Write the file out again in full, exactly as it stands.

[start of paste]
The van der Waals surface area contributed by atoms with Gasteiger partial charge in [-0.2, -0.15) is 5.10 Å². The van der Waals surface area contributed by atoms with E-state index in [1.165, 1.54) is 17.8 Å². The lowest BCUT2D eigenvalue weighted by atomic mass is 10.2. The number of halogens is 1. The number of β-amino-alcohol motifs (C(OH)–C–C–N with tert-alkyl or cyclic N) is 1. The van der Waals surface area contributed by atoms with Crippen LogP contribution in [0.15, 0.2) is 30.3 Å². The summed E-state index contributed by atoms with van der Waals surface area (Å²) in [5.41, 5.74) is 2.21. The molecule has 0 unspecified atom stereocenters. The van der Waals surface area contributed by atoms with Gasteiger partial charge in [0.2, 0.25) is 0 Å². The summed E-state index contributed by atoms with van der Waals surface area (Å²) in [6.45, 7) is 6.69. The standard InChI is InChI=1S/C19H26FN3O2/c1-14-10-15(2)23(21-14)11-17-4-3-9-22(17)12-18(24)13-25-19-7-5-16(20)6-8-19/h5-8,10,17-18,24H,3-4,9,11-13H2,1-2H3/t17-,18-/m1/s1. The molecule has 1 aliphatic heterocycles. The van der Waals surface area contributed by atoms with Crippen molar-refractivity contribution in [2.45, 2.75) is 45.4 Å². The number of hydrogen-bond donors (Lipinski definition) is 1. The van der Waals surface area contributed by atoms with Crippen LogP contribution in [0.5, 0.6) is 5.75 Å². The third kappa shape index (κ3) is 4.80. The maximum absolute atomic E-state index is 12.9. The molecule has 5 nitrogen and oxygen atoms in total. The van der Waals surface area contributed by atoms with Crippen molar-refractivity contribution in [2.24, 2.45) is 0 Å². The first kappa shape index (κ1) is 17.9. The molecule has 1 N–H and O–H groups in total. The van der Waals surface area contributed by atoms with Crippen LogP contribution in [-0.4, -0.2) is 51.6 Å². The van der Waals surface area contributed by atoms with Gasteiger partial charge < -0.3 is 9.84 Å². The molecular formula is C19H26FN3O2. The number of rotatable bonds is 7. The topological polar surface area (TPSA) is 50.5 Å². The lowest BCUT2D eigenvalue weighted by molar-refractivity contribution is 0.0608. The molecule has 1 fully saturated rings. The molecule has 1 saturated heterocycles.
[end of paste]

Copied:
The van der Waals surface area contributed by atoms with Gasteiger partial charge in [-0.2, -0.15) is 5.10 Å². The van der Waals surface area contributed by atoms with E-state index in [1.165, 1.54) is 17.8 Å². The lowest BCUT2D eigenvalue weighted by atomic mass is 10.2. The number of halogens is 1. The number of β-amino-alcohol motifs (C(OH)–C–C–N with tert-alkyl or cyclic N) is 1. The van der Waals surface area contributed by atoms with Crippen LogP contribution in [0.15, 0.2) is 30.3 Å². The summed E-state index contributed by atoms with van der Waals surface area (Å²) in [5.41, 5.74) is 2.21. The molecule has 0 unspecified atom stereocenters. The van der Waals surface area contributed by atoms with Gasteiger partial charge in [0.2, 0.25) is 0 Å². The summed E-state index contributed by atoms with van der Waals surface area (Å²) in [6.45, 7) is 6.69. The standard InChI is InChI=1S/C19H26FN3O2/c1-14-10-15(2)23(21-14)11-17-4-3-9-22(17)12-18(24)13-25-19-7-5-16(20)6-8-19/h5-8,10,17-18,24H,3-4,9,11-13H2,1-2H3/t17-,18-/m1/s1. The molecule has 1 aliphatic heterocycles. The van der Waals surface area contributed by atoms with Crippen molar-refractivity contribution in [2.45, 2.75) is 45.4 Å². The number of hydrogen-bond donors (Lipinski definition) is 1. The van der Waals surface area contributed by atoms with Crippen LogP contribution in [0.5, 0.6) is 5.75 Å². The third kappa shape index (κ3) is 4.80. The maximum absolute atomic E-state index is 12.9. The molecule has 5 nitrogen and oxygen atoms in total. The van der Waals surface area contributed by atoms with Crippen molar-refractivity contribution in [2.24, 2.45) is 0 Å². The first kappa shape index (κ1) is 17.9. The molecule has 1 N–H and O–H groups in total. The van der Waals surface area contributed by atoms with Crippen LogP contribution in [-0.4, -0.2) is 51.6 Å². The van der Waals surface area contributed by atoms with Gasteiger partial charge < -0.3 is 9.84 Å². The molecular formula is C19H26FN3O2. The number of rotatable bonds is 7. The topological polar surface area (TPSA) is 50.5 Å². The lowest BCUT2D eigenvalue weighted by molar-refractivity contribution is 0.0608. The molecule has 1 fully saturated rings. The molecule has 1 saturated heterocycles.